June 2017
Volume 58, Issue 8
Open Access
ARVO Annual Meeting Abstract  |   June 2017
Diabetic Therapy and Diabetic Retinopathy
Author Affiliations & Notes
  • Jacob Liechty
    Pennsylvania State College of Medicine, Hummelstown, Pennsylvania, United States
  • Esther M Bowie
    Pennsylvania State College of Medicine, Hummelstown, Pennsylvania, United States
  • Footnotes
    Commercial Relationships   Jacob Liechty, None; Esther Bowie, None
  • Footnotes
    Support  None
Investigative Ophthalmology & Visual Science June 2017, Vol.58, 69. doi:
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      Jacob Liechty, Esther M Bowie; Diabetic Therapy and Diabetic Retinopathy. Invest. Ophthalmol. Vis. Sci. 2017;58(8):69.

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      © ARVO (1962-2015); The Authors (2016-present)

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Purpose : There is currently a lack of evidence surrounding the efficacy of insulin therapy compared to oral anti-diabetic therapy as it pertains to diabetic eye disease. We performed a retrospective, observational clinical study that compared the visual acuities (VA) of diabetic patients based on medication regimen and the severity of diabetic retinopathy (proliferative: PDR, severe, moderate, and mild nonproliferative: NPDR, and neovascular glaucoma: NVG).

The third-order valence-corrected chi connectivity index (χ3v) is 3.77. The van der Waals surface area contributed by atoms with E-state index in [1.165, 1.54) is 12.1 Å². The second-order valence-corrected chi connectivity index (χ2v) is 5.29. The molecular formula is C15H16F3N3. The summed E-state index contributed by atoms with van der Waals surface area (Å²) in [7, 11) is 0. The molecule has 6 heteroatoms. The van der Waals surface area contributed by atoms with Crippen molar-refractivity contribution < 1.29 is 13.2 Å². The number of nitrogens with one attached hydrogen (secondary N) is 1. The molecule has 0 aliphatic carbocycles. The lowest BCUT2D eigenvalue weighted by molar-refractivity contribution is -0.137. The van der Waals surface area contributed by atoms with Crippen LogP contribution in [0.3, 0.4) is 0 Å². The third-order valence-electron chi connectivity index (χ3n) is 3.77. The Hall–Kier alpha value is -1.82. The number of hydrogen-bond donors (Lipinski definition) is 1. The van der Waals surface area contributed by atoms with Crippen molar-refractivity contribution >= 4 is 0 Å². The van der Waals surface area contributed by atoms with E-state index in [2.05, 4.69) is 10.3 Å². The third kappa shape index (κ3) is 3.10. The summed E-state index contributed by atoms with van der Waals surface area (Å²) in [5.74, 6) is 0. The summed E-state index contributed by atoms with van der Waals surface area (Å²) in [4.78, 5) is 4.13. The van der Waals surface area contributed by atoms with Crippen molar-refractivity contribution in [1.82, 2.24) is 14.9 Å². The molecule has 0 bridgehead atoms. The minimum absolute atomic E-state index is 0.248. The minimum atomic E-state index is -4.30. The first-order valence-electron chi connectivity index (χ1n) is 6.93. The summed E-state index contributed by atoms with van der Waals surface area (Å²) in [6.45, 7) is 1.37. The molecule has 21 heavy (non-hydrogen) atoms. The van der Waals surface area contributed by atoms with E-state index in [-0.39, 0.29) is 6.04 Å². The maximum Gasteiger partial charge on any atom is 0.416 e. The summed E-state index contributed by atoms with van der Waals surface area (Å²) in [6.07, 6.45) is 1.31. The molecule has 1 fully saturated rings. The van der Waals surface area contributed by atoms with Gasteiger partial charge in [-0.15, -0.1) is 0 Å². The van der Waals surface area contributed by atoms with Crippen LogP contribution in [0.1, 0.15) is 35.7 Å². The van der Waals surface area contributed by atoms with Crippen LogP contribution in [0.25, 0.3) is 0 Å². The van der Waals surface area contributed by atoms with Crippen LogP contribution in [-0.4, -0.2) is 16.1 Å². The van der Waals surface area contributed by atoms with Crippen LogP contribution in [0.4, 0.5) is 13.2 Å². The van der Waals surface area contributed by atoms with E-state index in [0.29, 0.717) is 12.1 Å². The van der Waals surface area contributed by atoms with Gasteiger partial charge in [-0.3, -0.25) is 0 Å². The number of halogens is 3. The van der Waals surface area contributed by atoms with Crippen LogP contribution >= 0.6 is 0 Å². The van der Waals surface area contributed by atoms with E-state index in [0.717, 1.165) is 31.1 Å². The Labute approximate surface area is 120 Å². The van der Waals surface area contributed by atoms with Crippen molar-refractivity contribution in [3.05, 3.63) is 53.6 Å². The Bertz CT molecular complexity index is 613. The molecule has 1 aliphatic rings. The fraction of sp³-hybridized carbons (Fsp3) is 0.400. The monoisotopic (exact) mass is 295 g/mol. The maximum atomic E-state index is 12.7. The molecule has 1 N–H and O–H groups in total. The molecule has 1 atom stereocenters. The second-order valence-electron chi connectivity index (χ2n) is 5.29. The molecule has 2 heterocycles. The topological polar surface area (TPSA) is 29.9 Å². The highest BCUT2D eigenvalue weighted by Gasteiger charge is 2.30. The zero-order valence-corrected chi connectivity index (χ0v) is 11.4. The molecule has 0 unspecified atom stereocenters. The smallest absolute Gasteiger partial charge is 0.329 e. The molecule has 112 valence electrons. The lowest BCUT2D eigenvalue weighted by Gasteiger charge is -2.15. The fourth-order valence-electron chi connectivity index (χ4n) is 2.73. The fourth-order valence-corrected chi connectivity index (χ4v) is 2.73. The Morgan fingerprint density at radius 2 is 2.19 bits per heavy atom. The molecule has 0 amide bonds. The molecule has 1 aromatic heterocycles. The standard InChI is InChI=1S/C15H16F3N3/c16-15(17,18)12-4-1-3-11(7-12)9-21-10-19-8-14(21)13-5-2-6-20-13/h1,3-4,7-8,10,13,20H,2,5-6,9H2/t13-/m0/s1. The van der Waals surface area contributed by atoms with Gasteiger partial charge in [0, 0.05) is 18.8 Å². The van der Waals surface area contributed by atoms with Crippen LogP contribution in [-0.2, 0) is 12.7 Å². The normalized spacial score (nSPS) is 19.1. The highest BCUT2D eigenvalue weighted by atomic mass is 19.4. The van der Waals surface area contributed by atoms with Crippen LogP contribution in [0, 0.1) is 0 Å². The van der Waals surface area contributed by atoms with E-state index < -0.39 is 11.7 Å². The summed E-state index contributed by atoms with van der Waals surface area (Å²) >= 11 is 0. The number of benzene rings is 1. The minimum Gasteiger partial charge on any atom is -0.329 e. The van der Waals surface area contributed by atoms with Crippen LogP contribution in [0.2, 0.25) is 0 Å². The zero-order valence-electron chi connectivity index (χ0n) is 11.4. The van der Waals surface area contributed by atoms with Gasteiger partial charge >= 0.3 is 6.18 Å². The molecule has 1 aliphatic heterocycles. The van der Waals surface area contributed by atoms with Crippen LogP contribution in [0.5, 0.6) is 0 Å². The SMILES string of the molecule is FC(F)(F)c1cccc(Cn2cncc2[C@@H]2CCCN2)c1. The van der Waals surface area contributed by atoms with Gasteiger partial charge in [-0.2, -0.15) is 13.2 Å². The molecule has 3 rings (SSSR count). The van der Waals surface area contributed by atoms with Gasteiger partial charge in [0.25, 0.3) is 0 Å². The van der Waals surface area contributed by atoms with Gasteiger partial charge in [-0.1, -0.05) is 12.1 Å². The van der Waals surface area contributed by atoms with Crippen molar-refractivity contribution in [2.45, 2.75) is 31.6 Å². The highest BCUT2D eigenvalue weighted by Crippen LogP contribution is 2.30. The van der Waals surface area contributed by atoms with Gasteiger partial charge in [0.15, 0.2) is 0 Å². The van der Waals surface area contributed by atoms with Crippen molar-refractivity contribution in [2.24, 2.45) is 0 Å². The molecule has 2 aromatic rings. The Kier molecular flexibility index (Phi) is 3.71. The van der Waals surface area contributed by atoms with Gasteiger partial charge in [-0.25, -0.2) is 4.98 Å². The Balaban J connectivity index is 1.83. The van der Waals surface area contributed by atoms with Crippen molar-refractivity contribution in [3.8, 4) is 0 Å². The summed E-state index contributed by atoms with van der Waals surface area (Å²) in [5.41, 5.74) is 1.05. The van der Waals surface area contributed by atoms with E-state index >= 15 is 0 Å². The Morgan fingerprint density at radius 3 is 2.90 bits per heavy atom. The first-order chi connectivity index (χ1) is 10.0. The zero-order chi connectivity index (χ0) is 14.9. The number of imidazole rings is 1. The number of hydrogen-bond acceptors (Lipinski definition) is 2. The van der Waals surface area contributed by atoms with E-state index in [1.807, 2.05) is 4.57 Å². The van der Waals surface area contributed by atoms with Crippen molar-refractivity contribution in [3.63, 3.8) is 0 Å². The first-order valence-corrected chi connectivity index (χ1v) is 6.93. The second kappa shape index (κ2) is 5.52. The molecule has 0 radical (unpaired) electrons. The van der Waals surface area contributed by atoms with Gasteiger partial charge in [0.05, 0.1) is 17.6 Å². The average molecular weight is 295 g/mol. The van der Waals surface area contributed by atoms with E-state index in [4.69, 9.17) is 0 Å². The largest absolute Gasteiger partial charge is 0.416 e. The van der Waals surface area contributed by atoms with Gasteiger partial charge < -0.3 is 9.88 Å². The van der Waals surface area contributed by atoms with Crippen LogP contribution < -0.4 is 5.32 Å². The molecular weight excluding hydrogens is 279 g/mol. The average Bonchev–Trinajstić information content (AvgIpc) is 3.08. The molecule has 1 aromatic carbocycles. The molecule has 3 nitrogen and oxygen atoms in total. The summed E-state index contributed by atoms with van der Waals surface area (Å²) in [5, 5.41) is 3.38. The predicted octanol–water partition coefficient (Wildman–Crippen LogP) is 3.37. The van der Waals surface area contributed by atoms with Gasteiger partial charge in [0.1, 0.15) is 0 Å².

Methods : A retrospective consecutive case series was conducted with 170 patients with diabetic eye disease. They were subdivided into 5 groups based on their diagnosis. Two cohorts for each subdivided group were examined: patients taking insulin therapy and patients taking oral anti-diabetic therapy. VA were collected for each patient at baseline, 3 months follow up, 6 months follow up, and 1 year follow up. Statistical analysis using a general linear model with correlated errors was done to identify differences between groups at each time point as well as rates of VA change between groups for each period of follow up.

Results : Patients with PDR on insulin therapy showed a statistically significant increase in VA from baseline to 3 months (20/77 to 20/62, p=0.041). In patients with severe NPDR there was a statistically significant difference in VA between the two groups at both baseline and 3 months of follow up (insulin therapy group baseline: 20/44, oral anti-diabetic therapy baseline: 20/126, p=0.009; insulin therapy group 3 months: 20/46, oral anti-diabetic therapy 3 months: 20/120, p=0.013). The insulin therapy group showed a significant decline from baseline to 12 months (20/44-20/77, p=0.010) The mild and moderate NPDR groups did not show any statistically significant difference at any time point during the study.

Conclusions : There is currently not enough evidence overall to suggest a significant difference in outcomes (VA) between patients taking insulin therapy versus patients taking oral anti-diabetic therapy. There may be an implication for more aggressive initial management of patients diagnosed with severe NPDR and PDR due to significant VA differences between patients managed with insulin when compared to patients managed with oral therapy alone. This study ultimately suggests that patients on either treatment regimen will attain similar results from an ophthalmic care standpoint. Therefore, treatment should be guided by appropriate blood sugar control and not influenced by ocular outcomes.

This is an abstract that was submitted for the 2017 ARVO Annual Meeting, held in Baltimore, MD, May 7-11, 2017.


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